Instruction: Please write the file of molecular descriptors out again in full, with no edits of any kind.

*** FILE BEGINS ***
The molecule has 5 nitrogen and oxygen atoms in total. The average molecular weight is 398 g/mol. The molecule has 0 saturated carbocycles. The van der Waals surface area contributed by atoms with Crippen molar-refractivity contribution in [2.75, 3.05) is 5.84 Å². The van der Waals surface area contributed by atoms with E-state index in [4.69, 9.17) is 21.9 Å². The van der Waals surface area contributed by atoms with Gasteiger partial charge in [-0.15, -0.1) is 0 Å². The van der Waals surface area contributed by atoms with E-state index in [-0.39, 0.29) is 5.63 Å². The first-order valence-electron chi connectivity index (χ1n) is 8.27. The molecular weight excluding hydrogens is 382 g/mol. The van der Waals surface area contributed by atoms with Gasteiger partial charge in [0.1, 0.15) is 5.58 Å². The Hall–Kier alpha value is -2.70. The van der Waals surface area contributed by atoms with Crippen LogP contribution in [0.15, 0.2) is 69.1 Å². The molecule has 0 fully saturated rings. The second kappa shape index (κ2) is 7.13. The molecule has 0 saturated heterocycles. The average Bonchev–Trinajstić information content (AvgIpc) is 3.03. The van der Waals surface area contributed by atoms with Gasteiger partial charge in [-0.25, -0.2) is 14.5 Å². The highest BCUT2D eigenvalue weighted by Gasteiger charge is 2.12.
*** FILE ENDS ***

The molecule has 5 nitrogen and oxygen atoms in total. The average molecular weight is 398 g/mol. The molecule has 0 saturated carbocycles. The van der Waals surface area contributed by atoms with Crippen molar-refractivity contribution in [2.75, 3.05) is 5.84 Å². The van der Waals surface area contributed by atoms with E-state index in [4.69, 9.17) is 21.9 Å². The van der Waals surface area contributed by atoms with Gasteiger partial charge in [-0.15, -0.1) is 0 Å². The van der Waals surface area contributed by atoms with E-state index in [-0.39, 0.29) is 5.63 Å². The first-order valence-electron chi connectivity index (χ1n) is 8.27. The molecular weight excluding hydrogens is 382 g/mol. The van der Waals surface area contributed by atoms with Gasteiger partial charge in [0.1, 0.15) is 5.58 Å². The Hall–Kier alpha value is -2.70. The van der Waals surface area contributed by atoms with Crippen LogP contribution in [0.15, 0.2) is 69.1 Å². The molecule has 0 fully saturated rings. The second kappa shape index (κ2) is 7.13. The molecule has 0 saturated heterocycles. The average Bonchev–Trinajstić information content (AvgIpc) is 3.03. The van der Waals surface area contributed by atoms with Gasteiger partial charge in [-0.25, -0.2) is 14.5 Å². The highest BCUT2D eigenvalue weighted by Gasteiger charge is 2.12.